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Photograph by Dave Lepori

City Beat: Legal eagle Bradley Matteoni fights City Hall and wins.

Public Eye

Power to The People

It's a big week for the ordinarily politically overrun King Road community, and it's sticking it to the city. On Monday, county Superior Court Judge Gregory Ward basically sided with daughter and father attorneys "Fighting Vehicle" Bradley and "Stormin'" Norm Matteoni, agreeing that the city violated the rights of their clients, the Tropicana merchants, when officials tried to regime-change a locally owned mall for poorly defined reasons. As Councilmember Chuck Reed says, "Bad law... made [the city's actions] not appear rational." ... Meanwhile, at an unrelated meeting Monday evening, no one from the neighborhood spoke up to support a couple of Las Vegas residents' proposal to rename King Road after Martin Luther King Jr., an idea the city is entertaining despite few signs of support. Finally, on Tuesday, it seemed the city started to get the message. Its attorneys dropped the suit against Tropicanasters John Kim and Dennis Fong et al. Why did the city attorneys finally come around? "I think we got pretty strong hints from the judge about where he was going to go with this thing," offered Councilmember Reed, a lawyer at his other job. Fong, as ecstatic as if he'd just won an Oscar, started thanking people in the community during a phone call with Eye. He said he now has to shift gears and figure out how to fix up the ragged mall in such a way that the whole community likes it. But has the city learned any lessons from its recent collection of fumbles? (For the memory jog: The cash- strapped and widely ineffective Redevelopment Agency starts to visibly dissolve, as do the VTA and BART; RDA head Susan Shick takes a hike; city residents rail against losing King Road's connection to significant local hero Cesar Chavez, who rallied people there; Tropicana business people stop the city in its eminent-domain tracks.) The verdict? "We're certainly less likely to want to use eminent domain to take entire shopping centers," says Reed. The court now gets to decide how many millions of dollars the city owes Fong and friends for their troubles. The fall-out for the rest of these sad symptoms of San Jose's state also remains to be seen.

Shape Shifts

Remember all that noise around Lt. Gov. Cruz Bustamove accepting Indian gaming money and having to give it back? Well, Republicans should--after all, they made such a big stink about it. Candidate Arnold Schwarzenegger aired commercials during the recall circus accusing his challenger of pandering to tribal interests. Well, coincidentally, the new governor's own Abel Maldonado, who was the gub's second man in command during his campaign, apparently didn't notice that some of the very same donors who buttered Bustamante's failing bid, the Agua Caliente Band of Cahuilla Indians, also coughed up $1,000 on Feb. 13 to curry favor with Assemblymember Maldonado, should he win his 2004 Senate campaign. So, Maldonado may resemble the enemy. Big deal. ... Meanwhile, rejected Gov. Gray Davis strikes out against former friends. Last week, in a show of what one insider dubbed "the politics of retribution," Davis kicked Santa Clara County Sheriff Laurie Smith off the prestigious Police Officers and Standards Training Commission after she had been given the impression that she was a shoo-in just a week earlier. Was it because Smith cheered so loudly for Schwarzenegger to win the recall election? "Absolutely," Smith says. Sure, she strongly supported the Terminator. But she opposed the recall, and, she points out, she "was a big supporter of Davis" when he ran for election. If that dis wasn't bad enough, the man she supported didn't even give her a symbolic perch on his transition team, instead opting for a sheriff down behind the orange curtain. Smith says that guy is perfect for the job. But, she concedes, "it would have been nice."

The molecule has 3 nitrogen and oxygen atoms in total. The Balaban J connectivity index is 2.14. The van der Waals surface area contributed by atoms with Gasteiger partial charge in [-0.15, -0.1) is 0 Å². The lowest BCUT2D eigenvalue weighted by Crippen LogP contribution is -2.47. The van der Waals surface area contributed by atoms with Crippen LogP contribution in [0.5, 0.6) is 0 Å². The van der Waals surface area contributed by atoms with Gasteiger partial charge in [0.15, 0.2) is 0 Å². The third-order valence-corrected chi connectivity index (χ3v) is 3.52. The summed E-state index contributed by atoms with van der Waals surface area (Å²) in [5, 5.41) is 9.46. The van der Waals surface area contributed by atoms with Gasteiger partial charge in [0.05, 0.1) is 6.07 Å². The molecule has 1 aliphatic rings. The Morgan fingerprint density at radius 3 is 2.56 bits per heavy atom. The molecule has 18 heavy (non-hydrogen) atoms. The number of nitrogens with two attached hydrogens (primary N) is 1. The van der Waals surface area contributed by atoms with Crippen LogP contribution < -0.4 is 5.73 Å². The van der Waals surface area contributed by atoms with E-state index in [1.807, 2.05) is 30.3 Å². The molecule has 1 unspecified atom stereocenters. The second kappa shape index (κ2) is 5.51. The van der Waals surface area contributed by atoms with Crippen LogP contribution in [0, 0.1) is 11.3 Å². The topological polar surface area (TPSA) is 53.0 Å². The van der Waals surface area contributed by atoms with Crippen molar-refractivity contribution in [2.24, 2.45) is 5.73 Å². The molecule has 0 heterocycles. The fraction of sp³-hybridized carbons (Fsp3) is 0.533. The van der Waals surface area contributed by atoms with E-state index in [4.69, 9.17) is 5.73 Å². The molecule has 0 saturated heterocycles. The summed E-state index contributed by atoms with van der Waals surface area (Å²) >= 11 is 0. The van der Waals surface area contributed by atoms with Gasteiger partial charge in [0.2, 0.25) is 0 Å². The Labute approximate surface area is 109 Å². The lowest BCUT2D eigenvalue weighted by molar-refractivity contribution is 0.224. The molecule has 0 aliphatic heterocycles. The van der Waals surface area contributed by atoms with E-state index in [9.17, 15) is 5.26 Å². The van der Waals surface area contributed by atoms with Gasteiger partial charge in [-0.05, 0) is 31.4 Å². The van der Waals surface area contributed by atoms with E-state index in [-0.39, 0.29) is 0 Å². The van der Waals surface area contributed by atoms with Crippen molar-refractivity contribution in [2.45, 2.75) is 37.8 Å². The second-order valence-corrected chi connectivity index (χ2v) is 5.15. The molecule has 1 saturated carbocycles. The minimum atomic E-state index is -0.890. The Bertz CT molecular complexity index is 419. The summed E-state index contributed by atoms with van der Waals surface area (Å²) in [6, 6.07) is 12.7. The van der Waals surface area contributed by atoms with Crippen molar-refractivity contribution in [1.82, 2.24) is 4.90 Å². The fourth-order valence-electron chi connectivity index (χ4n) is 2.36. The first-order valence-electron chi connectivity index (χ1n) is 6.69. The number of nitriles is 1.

Eject Button

The 24-hour rumor mill jumped on Rebecca Cohn's behind following her announcement on Friday, Oct. 17, that she's bailing out on a Senate bid next year. Instead, she wants to retract that endorsement she gave county Supe Jim Beall, who was vying for her to-be-vacated Assembly seat, and try to keep her spot until term limits end her service in 2006. The inside story ("totally" and "patently" denied by Cohn's camp) is that the nearly termed-out Assembly member retreated after Sen. John Burton failed to fund her ascension to the other house. Cohn was up against Republican superstar Abel Maldonado, who co-chaired Governor-elect Schwarzenegger's campaign and has amassed a formidable war chest for his Senate run. But according to Cohn's people, she dropped out for personal reasons--her mom is very ill, she has upcoming back surgery--and also because she's boycotting the Schwarzenegger celebrity ripple effect that she believes is permeating this race, because Maldonado is the gub-elect's buddy. Cohn staffers say Burton has been nothing but supportive of her campaign. But they just can't remember whether he gave her the kind of support she could buy campaign fliers with. ... Beall, the guy who was counting on gliding into Cohn's abandoned seat, is calling supporters and political advisers and dining with his parents and nine siblings for consultation. He's doing all this before he'll say whether he'll drop out, as everyone expects him to do.

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From the October 23-29, 2003 issue of Metro, Silicon Valley's Weekly Newspaper.

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